The wedding was almost over and began to prepare for the wedding dinner, as a Moldovan raider Bene Creek, nicknamed King, comes to an unfamiliar young man and reports that a new officer has arrived and Benu is preparing a round-up. The king replies that he knows about the bailiff, and about the raid, which will begin tomorrow. It will be today, the young man says. This news Benya sees as a personal insult. He has a holiday, he marries his forty-year-old sister Dvoyr, and the spies are going to spoil his celebration! The young man says that the spies were afraid, but the new bailiff said that where there is an emperor, there can not be a king and that self-esteem is more dear to him. The young man leaves, and three of Benin’s friends leave with him, who return in an hour.
In the midst of the feast, the alarm spreads to guests who suddenly felt the smell of burning, the edges of the sky begin to turn pink, and the flame’s narrow, sword-like flame shoots out into the air. Suddenly that unknown young man appears and, giggling, reports that the police station is burning. He says that forty policemen came out of the station, but when they left for fifteen steps, the site caught fire. Benia forbids guests to go to look at the fire, but he and his two companions nevertheless go there. Around the site are busy policemen, throwing out the trunks from the windows, the prisoners are running to the noise. Firefighters can not do anything, because there was no water in the next tap. Passing by the bailiff, Benya gives him a military honor and expresses his sympathy.
How it was done in Odessa
About the raider Bene
Bena writes a letter to Tartakovsky, in which he asks him to put the money in a barrel of rainwater. In his reply, Tartakovsky explains that he is sitting with his wheat without profit, and therefore take nothing from him. The next day Benya comes to see him with four masked comrades and revolvers. In the presence of the frightened clerk Muginshtejn, the blank son of aunt Pesi, the robbers rob the cashier. At that time Savka Butis, a Jew who was drunk as a water carrier, arrived late in the office. He makes an awkward gesture with his hands and accidentally fires a revolver, mortally wounding the clerk Muginshtein. By order of Beni, the raiders scatter from the office, and Savka Bucis swears that he will lie next to his victim. An hour after Muginshtein is taken to the hospital, Benya is there, summons a senior doctor and a nurse and, introducing himself, expresses the desire that the patient Joseph Muginshtein recover. Nevertheless, the wounded at night dies. Then Tartakovsky raises a fuss over the whole of Odessa. “Where does the police start,” he yells, “and where does Benya end?” Benya drives up to Muginshtein’s house on a red car, where Aunt Pesya is fighting in desperation, and demands from the “one and a half Jews” sitting here for her a one-time benefit of ten thousand and a pension to death. After the quarrel they converge on five thousand in cash and fifty rubles a month. and requires a “one and a half Jews” sitting here for her to receive a one-off allowance of ten thousand and a pension to death. After the quarrel they converge on five thousand in cash and fifty rubles a month. and requires a “one and a half Jews” sitting here for her to receive a one-off allowance of ten thousand and a pension to death. After the quarrel they converge on five thousand in cash and fifty rubles a month.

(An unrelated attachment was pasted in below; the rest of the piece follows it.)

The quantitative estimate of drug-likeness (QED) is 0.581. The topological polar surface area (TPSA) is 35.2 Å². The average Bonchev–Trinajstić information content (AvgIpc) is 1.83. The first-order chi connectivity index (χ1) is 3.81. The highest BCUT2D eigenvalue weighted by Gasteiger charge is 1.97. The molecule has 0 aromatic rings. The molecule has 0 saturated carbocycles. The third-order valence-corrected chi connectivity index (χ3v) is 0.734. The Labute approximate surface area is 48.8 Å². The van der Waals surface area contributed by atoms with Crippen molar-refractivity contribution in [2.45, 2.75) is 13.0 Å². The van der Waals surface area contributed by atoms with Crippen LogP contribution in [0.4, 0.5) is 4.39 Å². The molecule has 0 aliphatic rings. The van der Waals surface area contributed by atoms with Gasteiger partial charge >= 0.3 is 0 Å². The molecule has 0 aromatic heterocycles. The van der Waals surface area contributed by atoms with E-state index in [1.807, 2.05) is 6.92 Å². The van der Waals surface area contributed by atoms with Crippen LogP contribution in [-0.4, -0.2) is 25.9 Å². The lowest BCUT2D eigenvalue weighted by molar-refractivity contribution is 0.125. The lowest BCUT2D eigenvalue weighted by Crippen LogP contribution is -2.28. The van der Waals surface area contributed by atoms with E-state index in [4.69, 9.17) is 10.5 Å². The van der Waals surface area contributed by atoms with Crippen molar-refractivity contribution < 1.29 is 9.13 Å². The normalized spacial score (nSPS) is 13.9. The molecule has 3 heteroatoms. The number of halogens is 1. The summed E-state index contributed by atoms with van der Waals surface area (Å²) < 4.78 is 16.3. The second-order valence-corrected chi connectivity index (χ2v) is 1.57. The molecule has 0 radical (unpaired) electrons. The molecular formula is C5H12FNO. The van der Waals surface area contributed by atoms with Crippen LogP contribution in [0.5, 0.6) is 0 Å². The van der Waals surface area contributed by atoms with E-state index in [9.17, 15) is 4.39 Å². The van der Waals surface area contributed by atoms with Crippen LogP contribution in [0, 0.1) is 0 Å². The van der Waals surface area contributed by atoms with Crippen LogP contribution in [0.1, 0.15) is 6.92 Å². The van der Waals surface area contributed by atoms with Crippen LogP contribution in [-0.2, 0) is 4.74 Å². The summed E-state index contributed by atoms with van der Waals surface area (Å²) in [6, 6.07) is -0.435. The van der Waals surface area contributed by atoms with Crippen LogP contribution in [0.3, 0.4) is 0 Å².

The funeral of Muginstein Benya Creek, who was not yet called King, suits the first class. Odessa has not seen such a magnificent funeral yet. Sixty singers go before a mourning procession, black plumes wobble on white horses. After the commencement of the requiem, a red car drives up, four hijackers lead out of it, led by Benya, and bring a wreath of unseen roses, then they take the coffin on their shoulders and carry it. Benya makes a speech over the grave, and finally asks everyone to go to the grave of the late Saveliy Boutsis. The amazed present obediently follow him. Cantor, he makes to sing over Savka full requiem. After its termination all in horror rush to run. Then, sitting on the cemetery wall, the lisping Moyseika pronounces the word “king” for the first time.